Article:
"Vector 128GB performs very well when half of the drive has data on it. This contradicts some of the statements made about the way storage mode works. If storage mode becomes active when half of the drive has data on it we would see a massive performance drop here, but as you can see, there is only a small drop between 25% and 50%"

    Storage mode is only temporary and lasts for a couple of minutes and then the drive returns to its previous performance. It does not last forever if the drive is filled over 50%.
    Reply
  • jwilliams4200 - Wednesday, December 12, 2012 - link

    If you read the tweaktown review, it is clear that they are clueless about how storage mode works. If you check the comments on that review, you can see some discussion of how storage mode may actually work. Reply
  • rob.laur - Wednesday, December 12, 2012 - link

    Storage mode was explained by OCZ reps in depth on their forums as well and they said the same thing tweaktown's tests showed, that it is indeed a mode that lasts for a couple of minutes. Instead of doing tests on empty drives which is not a real world scenario, I think Anand needs to starting doing his tests with lets say 60% of data on the drives so we can really see which performs the best. Mixed reads/writes also is indicative of real world scenarios instead of all read or all write. Reply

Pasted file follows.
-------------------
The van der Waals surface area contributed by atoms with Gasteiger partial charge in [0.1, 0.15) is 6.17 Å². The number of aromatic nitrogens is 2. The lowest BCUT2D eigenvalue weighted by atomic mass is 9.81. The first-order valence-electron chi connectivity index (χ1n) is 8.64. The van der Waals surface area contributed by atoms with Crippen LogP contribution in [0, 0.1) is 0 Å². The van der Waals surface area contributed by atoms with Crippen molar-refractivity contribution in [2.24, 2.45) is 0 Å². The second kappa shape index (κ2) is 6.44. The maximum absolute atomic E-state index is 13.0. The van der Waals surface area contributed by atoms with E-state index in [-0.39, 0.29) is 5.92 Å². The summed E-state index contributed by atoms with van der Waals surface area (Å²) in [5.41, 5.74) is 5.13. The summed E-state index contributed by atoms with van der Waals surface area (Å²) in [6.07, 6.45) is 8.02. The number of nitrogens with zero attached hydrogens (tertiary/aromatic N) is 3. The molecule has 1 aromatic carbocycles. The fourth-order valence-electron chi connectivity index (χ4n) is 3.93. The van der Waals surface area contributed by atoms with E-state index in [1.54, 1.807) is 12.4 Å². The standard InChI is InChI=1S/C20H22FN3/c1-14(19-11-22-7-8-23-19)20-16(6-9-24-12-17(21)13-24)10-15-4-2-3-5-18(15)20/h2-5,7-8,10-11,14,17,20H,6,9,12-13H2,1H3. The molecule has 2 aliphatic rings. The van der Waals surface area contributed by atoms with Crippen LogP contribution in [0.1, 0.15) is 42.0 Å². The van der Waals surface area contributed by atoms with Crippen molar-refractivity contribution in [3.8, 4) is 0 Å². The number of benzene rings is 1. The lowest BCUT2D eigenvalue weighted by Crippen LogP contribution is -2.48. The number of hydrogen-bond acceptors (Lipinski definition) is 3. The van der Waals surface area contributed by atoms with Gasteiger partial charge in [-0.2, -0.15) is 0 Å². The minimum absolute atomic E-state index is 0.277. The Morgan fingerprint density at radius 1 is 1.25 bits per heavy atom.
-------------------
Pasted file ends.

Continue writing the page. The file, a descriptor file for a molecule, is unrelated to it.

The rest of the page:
• jwilliams4200 - Wednesday, December 12, 2012 - link

    OCZ has never properly explained how storage mode works. For example, OCZ's vague explanation cannot explain these test results:

    http://www.tomshardware.com/reviews/vertex-4-firmw...

    As for testing SSDs with static data, I agree that is a useful thing to do.

    But mixed read/writes is more problematic, because there are so many ways that reads and writes can be mixed in real workloads. I agree it is a useful test, but deciding exactly what type of mix (eg., percentage reads, block size of reads, whether the reads and writes are interleaved with 1 IO each, 16 IOs each, etc.) to run is tricky.
    Reply
  • hpvd - Tuesday, December 04, 2012 - link

    sorry i didn't get it in all details.
    Could you give some concrete advice for the usage of the results from this great article in the following cases:
    1) Windows, TRIM => simply make a 25% smaller partition than the size of the SSD? Or does only free space within a partition help?
    2) Windows, No TRIM => ?
    3) RAID0 (intel), TRIM => ?
    4) Raid5, no TRIM => ?

    Thanks very much!

    Best regards

    HPVD
    Reply
  • Kristian Vättö - Tuesday, December 04, 2012 - link

    With TRIM: Just make sure you have 25% free.

    Without TRIM: Make the volume 25% smaller than the full size.
    Reply
  • Anand Lal Shimpi - Tuesday, December 04, 2012 - link

    Just create an empty partition of roughly 25% of the NAND capacity on the drive and you're good to go. If you've got TRIM, go ahead and format that partition then delete it.

    Take care,
    Anand
    Reply